As the era of COVID-19 persists, healthcare systems are facing a daunting range of challenges. Healthcare faculties thrive for a sustainable emergency management framework to look beyond COVID-19 and future contingency. The scientific perception of COVID-19 has been ceaselessly expanding since its outbreak. Worldwide contamination and disease progression rates, successful treatment, and speculation over potential antidote are continually fluctuating. The combination of unpredictable patterns and inadequate insight means that preparing for and executing both an instant and viable long-term pandemic response is baffling—yet undoubtedly critical for the care of patients, employees, and organizational survival.
Researchers and provider organizations have increasingly embraced artificial intelligence (AI) and machine learning (ML) tools to reduce and track the spread of COVID-19 and to improve their surveillance efforts. While organizations should focus on immediate data-supported tactics, such as improving case detection, reducing transmission, and managing supplies, the longer-term strategies of adjusting care delivery, risk contracts, and operational processes cannot be neglected. Systems must increasingly focus on planning resources to chart a sustainable course forward as providers and stewards of health in their communities.
Given machine learning’s predictive power and its ability to make sense of vast data enhances our everyday lives. It’s no wonder health systems are eager to understand how it can help their clinical teams and improve their patients’ outcomes. Machine learning bridges the gaps left by the simple models of the past. The models which are based on simple rules and data sets that don’t generalize well, don’t yield accurate predictions for organizations that implement them. Advanced machine learning model learns the important, and sometimes unique, relationships in health system data on its patients and their outcomes under present-day conditions.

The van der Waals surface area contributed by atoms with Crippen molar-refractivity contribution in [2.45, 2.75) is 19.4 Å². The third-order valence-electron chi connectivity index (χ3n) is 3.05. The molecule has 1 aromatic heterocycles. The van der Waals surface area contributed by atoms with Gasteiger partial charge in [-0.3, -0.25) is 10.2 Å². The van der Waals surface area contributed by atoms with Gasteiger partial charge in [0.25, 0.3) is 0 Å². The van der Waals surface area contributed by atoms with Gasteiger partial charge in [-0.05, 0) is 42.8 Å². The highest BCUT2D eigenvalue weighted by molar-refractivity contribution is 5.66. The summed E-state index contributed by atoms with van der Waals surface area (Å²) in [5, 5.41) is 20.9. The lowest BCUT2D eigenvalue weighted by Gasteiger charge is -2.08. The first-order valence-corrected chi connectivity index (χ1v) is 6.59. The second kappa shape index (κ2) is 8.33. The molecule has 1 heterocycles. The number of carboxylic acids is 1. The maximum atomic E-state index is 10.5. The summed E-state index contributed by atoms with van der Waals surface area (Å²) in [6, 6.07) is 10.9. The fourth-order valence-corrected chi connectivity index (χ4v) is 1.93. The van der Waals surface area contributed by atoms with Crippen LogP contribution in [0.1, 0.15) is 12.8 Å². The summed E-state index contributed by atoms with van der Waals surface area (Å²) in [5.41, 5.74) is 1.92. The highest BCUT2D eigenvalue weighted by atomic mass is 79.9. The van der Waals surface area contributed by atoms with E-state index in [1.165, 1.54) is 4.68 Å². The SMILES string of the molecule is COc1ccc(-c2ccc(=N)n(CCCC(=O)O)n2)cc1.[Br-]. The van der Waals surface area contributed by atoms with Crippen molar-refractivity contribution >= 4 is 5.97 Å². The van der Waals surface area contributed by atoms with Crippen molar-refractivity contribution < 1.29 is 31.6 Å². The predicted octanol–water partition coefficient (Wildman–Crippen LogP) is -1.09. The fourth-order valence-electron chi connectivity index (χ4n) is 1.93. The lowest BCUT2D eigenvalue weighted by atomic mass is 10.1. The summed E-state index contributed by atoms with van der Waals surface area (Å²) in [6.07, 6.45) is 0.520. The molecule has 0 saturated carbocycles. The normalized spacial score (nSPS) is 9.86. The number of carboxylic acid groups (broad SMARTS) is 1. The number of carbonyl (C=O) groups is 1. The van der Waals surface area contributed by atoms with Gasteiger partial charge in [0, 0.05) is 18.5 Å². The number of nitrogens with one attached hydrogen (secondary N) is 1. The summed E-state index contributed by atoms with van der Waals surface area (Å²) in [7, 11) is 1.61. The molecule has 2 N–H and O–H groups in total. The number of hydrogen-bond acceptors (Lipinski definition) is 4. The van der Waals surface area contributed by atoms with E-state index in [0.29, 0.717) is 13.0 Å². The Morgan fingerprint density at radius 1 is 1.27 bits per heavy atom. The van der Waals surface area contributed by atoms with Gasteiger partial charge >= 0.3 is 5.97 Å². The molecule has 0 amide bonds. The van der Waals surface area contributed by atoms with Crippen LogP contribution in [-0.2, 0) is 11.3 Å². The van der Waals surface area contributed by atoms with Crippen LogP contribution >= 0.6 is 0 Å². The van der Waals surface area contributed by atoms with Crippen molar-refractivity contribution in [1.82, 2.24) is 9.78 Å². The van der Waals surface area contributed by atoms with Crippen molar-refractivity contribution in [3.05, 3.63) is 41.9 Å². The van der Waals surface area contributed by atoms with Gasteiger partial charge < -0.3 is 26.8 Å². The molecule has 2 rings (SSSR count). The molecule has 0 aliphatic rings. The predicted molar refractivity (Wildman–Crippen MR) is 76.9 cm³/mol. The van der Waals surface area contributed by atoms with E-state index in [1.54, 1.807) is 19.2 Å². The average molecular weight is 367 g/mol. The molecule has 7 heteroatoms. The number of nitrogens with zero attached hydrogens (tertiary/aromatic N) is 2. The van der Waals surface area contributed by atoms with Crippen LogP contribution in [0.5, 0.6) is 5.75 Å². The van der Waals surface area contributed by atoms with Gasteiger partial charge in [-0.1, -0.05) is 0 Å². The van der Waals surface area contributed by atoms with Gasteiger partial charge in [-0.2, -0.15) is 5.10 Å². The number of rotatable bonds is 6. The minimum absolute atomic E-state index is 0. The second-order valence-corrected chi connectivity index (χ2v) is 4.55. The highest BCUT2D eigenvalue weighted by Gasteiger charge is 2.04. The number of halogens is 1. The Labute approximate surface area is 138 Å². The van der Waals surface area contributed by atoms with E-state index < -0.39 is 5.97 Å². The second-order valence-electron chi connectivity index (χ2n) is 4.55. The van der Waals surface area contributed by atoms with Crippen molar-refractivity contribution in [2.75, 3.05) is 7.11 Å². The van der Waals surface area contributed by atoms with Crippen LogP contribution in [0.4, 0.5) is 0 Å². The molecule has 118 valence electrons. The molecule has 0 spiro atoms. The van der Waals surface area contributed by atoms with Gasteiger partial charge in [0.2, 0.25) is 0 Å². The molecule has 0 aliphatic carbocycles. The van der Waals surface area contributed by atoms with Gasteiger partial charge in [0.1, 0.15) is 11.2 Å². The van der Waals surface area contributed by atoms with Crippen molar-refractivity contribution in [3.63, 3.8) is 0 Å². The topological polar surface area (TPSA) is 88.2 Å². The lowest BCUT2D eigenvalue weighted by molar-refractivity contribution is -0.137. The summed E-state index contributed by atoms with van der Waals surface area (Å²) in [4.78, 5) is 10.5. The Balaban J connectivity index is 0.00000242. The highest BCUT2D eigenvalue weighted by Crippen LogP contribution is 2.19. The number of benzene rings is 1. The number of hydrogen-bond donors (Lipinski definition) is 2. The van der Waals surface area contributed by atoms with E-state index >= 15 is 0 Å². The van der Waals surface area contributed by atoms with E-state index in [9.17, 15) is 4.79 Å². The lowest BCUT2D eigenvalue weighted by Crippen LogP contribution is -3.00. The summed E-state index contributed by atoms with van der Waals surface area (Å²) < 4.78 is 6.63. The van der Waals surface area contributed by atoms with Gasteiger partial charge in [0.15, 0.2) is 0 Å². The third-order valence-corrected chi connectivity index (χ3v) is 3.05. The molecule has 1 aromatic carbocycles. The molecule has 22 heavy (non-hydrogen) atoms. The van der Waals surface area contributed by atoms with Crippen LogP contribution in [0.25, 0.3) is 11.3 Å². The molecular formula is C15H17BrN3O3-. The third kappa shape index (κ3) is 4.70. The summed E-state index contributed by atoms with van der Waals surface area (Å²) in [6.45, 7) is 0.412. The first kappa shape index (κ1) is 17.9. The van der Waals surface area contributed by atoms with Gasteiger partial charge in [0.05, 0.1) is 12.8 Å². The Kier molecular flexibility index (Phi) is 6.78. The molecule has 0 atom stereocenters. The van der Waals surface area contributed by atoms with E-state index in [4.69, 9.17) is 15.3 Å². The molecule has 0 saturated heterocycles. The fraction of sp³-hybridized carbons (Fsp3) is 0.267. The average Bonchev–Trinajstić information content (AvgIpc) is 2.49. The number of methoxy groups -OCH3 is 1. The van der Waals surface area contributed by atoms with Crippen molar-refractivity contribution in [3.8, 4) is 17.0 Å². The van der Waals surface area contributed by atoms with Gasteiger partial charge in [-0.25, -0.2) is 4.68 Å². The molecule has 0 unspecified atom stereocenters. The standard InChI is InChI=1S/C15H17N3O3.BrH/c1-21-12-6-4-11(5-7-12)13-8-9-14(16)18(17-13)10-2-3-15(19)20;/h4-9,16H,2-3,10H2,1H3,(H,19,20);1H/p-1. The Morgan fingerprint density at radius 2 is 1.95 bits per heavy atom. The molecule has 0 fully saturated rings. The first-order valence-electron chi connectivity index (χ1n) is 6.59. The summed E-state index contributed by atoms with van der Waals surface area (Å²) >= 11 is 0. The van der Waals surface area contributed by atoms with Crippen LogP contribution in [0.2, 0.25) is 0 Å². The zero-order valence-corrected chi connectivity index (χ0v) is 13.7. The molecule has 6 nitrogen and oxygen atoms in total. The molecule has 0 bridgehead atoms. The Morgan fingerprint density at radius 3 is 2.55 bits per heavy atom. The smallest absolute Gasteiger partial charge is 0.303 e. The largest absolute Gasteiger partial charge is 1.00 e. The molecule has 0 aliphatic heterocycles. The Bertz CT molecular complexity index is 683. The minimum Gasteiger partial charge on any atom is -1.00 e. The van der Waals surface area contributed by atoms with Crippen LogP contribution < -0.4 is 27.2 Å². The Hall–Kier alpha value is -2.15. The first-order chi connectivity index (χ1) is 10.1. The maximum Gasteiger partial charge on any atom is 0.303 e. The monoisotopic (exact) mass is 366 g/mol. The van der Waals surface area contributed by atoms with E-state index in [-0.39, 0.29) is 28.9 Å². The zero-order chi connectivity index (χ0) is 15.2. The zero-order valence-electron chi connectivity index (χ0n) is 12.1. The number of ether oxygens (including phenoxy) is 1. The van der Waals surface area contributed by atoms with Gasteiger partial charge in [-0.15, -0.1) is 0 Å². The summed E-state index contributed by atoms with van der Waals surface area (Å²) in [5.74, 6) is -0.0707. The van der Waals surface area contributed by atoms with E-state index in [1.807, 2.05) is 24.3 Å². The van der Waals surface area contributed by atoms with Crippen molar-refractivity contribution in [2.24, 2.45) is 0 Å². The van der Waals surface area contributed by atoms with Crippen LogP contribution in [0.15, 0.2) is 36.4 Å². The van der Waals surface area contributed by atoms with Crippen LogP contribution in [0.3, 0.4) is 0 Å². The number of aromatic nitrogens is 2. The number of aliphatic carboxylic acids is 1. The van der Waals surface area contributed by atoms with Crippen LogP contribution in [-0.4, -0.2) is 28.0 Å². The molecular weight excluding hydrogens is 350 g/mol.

Machine learning allows health systems to break out of literature-based models, deliberately limited to relatively simple constructs, and finite numbers of potential contributing factors to allow clinical teams to find the data elements and perform the calculations manually. Instead, machine learning allows for algorithms to consider numerous potential contributing factors, and rapidly generate and test more complex predictive algorithms. From reducing readmissions to predicting a patient’s propensity to pay, from predicting chronic disease to preventing hospital acquired infections (HAIs), machine learning does more than just benefit healthcare. It is a life-saving drug healthcare system and their patients desperately need.
|“Machine learning allows health systems to break out of literature-based models, deliberately limited to relatively simple constructs, and finite numbers of potential contributing factors to allow clinical teams to find the data elements and perform the calculations manually”|
Big data analytics and advanced AI integrated systems have helped health experts to stay ahead of the pandemic from predicting patient outcomes to anticipating future hotspots, resulting in more efficient care delivery. With an ever-changing understanding of COVID-19 and a continually fluctuating disease impact, health systems can’t rely on a single, rigid plan to guide their response and recovery efforts.
An effective solution is likely a flexible yet perceptive framework that steers hospitals and other providers through four critical phases of a communitywide healthcare emergency. The framework which include data-supported surveillance and containment strategies to enhance detection, reduce transmission, manage capacity and supplies, providing a roadmap to respond to immediate demands and also support a sustainable long-term pandemic response.